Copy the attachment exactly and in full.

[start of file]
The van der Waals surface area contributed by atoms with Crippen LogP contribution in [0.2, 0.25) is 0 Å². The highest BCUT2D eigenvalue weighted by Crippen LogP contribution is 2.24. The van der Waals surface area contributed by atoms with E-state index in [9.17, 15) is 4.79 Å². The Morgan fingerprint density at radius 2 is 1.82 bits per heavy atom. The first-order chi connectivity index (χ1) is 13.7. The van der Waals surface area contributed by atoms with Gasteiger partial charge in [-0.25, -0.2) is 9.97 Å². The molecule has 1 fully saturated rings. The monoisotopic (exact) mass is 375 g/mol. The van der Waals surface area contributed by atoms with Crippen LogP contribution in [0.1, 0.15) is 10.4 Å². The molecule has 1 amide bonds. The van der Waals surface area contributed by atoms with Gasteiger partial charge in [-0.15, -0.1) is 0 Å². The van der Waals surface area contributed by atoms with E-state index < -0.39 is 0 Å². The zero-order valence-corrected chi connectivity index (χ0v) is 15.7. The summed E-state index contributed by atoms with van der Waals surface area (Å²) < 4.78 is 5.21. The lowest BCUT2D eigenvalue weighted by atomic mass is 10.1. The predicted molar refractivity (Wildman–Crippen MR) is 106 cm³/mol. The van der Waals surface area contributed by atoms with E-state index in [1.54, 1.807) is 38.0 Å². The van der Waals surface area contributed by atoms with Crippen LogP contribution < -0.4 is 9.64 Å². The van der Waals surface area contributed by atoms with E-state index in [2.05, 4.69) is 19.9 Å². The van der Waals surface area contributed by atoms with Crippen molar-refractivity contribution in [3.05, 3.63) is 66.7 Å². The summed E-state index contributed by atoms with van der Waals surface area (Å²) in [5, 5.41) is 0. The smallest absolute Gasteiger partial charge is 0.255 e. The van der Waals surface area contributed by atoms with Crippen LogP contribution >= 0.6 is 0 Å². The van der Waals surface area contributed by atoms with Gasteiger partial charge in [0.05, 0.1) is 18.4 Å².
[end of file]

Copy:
The van der Waals surface area contributed by atoms with Crippen LogP contribution in [0.2, 0.25) is 0 Å². The highest BCUT2D eigenvalue weighted by Crippen LogP contribution is 2.24. The van der Waals surface area contributed by atoms with E-state index in [9.17, 15) is 4.79 Å². The Morgan fingerprint density at radius 2 is 1.82 bits per heavy atom. The first-order chi connectivity index (χ1) is 13.7. The van der Waals surface area contributed by atoms with Gasteiger partial charge in [-0.25, -0.2) is 9.97 Å². The molecule has 1 fully saturated rings. The monoisotopic (exact) mass is 375 g/mol. The van der Waals surface area contributed by atoms with Crippen LogP contribution in [0.1, 0.15) is 10.4 Å². The molecule has 1 amide bonds. The van der Waals surface area contributed by atoms with Gasteiger partial charge in [-0.15, -0.1) is 0 Å². The van der Waals surface area contributed by atoms with E-state index < -0.39 is 0 Å². The zero-order valence-corrected chi connectivity index (χ0v) is 15.7. The summed E-state index contributed by atoms with van der Waals surface area (Å²) < 4.78 is 5.21. The lowest BCUT2D eigenvalue weighted by atomic mass is 10.1. The predicted molar refractivity (Wildman–Crippen MR) is 106 cm³/mol. The van der Waals surface area contributed by atoms with E-state index in [1.54, 1.807) is 38.0 Å². The van der Waals surface area contributed by atoms with Crippen LogP contribution < -0.4 is 9.64 Å². The van der Waals surface area contributed by atoms with E-state index in [2.05, 4.69) is 19.9 Å². The van der Waals surface area contributed by atoms with Crippen molar-refractivity contribution in [3.05, 3.63) is 66.7 Å². The summed E-state index contributed by atoms with van der Waals surface area (Å²) in [5, 5.41) is 0. The smallest absolute Gasteiger partial charge is 0.255 e. The van der Waals surface area contributed by atoms with Crippen LogP contribution >= 0.6 is 0 Å². The van der Waals surface area contributed by atoms with Gasteiger partial charge in [0.05, 0.1) is 18.4 Å².